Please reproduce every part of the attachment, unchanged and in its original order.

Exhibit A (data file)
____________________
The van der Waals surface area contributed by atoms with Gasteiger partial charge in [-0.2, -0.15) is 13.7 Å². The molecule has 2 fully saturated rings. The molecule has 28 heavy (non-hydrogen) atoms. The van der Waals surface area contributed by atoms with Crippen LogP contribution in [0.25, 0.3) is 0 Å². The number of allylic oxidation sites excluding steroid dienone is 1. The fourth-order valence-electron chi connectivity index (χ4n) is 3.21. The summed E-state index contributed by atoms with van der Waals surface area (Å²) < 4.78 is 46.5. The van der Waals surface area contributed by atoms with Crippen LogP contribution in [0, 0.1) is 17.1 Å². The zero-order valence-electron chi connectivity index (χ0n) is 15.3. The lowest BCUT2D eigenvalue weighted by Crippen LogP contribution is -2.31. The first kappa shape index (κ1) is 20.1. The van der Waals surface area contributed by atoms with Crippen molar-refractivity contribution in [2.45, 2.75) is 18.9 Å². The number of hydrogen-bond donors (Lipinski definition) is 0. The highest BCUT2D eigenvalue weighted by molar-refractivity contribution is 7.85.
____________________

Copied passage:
The van der Waals surface area contributed by atoms with Gasteiger partial charge in [-0.2, -0.15) is 13.7 Å². The molecule has 2 fully saturated rings. The molecule has 28 heavy (non-hydrogen) atoms. The van der Waals surface area contributed by atoms with Crippen LogP contribution in [0.25, 0.3) is 0 Å². The number of allylic oxidation sites excluding steroid dienone is 1. The fourth-order valence-electron chi connectivity index (χ4n) is 3.21. The summed E-state index contributed by atoms with van der Waals surface area (Å²) < 4.78 is 46.5. The van der Waals surface area contributed by atoms with Crippen LogP contribution in [0, 0.1) is 17.1 Å². The zero-order valence-electron chi connectivity index (χ0n) is 15.3. The lowest BCUT2D eigenvalue weighted by Crippen LogP contribution is -2.31. The first kappa shape index (κ1) is 20.1. The van der Waals surface area contributed by atoms with Crippen molar-refractivity contribution in [2.45, 2.75) is 18.9 Å². The number of hydrogen-bond donors (Lipinski definition) is 0. The highest BCUT2D eigenvalue weighted by molar-refractivity contribution is 7.85.